English is losing its status as the universal language of the Internet by Leanna Garfield at Tech Insider 1/3/16
Leanna Garfield makes the point that the presence of the English language on the Internet is dropping from about 80% in the mid-1990s to about 45% today. She proposes that translation tools and a greater web presence by other languages “could create a more democratic web in the future.”
Other interesting stats: “Chinese, the most widely spoken language, makes up just 2.1% of the internet. The world’s second most widely spoken language, Spanish, encompasses 4.8% of the , spoken by 260 million people, makes up less than 0.1% of the internet.”
Game-Based Learning Has Practical Applications for Nontraditional Students by Marguerite McNeal at EdSurge 1/20/16
McNeal reports on a study, “The Potential for Game-based Learning to Improve Outcomes for Nontraditional Students,” which focused on whether game-based learning helped nontraditional students improve outcomes. One finding of the study is that game-based learning is more effective when it is part of an integrated curriculum, not just as a stand-alone strategy.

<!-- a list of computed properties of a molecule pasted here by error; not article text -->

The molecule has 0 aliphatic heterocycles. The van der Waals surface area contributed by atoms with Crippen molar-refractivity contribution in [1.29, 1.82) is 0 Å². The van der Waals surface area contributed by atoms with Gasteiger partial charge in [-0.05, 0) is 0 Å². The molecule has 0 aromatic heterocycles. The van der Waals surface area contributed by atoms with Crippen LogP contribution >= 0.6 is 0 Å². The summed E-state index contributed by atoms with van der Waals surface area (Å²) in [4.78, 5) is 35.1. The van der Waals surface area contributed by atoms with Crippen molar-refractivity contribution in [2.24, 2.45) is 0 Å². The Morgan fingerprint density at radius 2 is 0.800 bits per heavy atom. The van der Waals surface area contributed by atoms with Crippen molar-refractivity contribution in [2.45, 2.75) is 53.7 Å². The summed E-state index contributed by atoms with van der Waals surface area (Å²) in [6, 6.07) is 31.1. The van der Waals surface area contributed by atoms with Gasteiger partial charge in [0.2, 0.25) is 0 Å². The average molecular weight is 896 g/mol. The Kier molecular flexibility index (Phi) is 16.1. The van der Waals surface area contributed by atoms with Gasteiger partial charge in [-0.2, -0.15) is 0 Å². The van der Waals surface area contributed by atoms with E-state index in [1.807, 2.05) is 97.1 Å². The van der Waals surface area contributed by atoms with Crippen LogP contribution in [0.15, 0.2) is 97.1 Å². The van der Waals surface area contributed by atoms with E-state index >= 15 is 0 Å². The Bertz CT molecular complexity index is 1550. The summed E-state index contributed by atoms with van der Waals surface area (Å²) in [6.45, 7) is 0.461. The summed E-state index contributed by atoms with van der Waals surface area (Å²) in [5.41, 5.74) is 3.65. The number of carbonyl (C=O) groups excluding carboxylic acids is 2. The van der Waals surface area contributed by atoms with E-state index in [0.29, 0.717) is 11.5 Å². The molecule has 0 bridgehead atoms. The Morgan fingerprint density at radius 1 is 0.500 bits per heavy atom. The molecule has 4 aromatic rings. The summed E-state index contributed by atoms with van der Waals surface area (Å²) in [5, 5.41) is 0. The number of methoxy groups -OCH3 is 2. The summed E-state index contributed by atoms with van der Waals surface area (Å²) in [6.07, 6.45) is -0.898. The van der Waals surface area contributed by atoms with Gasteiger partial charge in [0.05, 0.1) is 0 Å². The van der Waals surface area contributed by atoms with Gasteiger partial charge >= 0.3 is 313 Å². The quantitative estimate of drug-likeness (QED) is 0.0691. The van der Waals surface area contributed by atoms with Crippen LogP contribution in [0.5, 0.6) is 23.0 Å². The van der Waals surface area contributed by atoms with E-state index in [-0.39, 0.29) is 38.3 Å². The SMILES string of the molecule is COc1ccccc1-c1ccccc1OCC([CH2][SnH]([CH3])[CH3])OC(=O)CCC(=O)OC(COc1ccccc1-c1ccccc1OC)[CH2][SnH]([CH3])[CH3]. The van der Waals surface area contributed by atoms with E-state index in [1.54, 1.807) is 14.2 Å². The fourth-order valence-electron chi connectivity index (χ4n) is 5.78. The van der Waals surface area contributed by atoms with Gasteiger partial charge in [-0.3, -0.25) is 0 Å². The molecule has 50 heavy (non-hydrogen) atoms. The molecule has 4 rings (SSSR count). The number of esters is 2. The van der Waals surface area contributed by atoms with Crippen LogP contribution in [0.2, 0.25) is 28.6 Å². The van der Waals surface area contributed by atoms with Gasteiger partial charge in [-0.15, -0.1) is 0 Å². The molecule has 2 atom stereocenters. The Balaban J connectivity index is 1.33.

A Kids’ Coding Expert Says We’re Making Computer Class Way Too Boring by Anya Kamenetz at nprED 12/11/15
Schools in the UK and Australia want to expand kids’ use of computers to go beyond fun and games in the classroom. Michael Resnick, head of Lifelong Kindergarten Group, associated with MIT’s Media Lab, says that “Coding is not just a set of technical skills. It’s a new way of expressing yourself. It’s similar to learning to write — a way for kids to organize, express and share ideas. But instead of putting words into sentences, now they can create animated stories.” He cautions, however, that what schools are doing is too simplistic to the point of being boring. “Many popular apps for teaching programming are structured more like games, with a simple set of instructions to reach a predefined outcome.”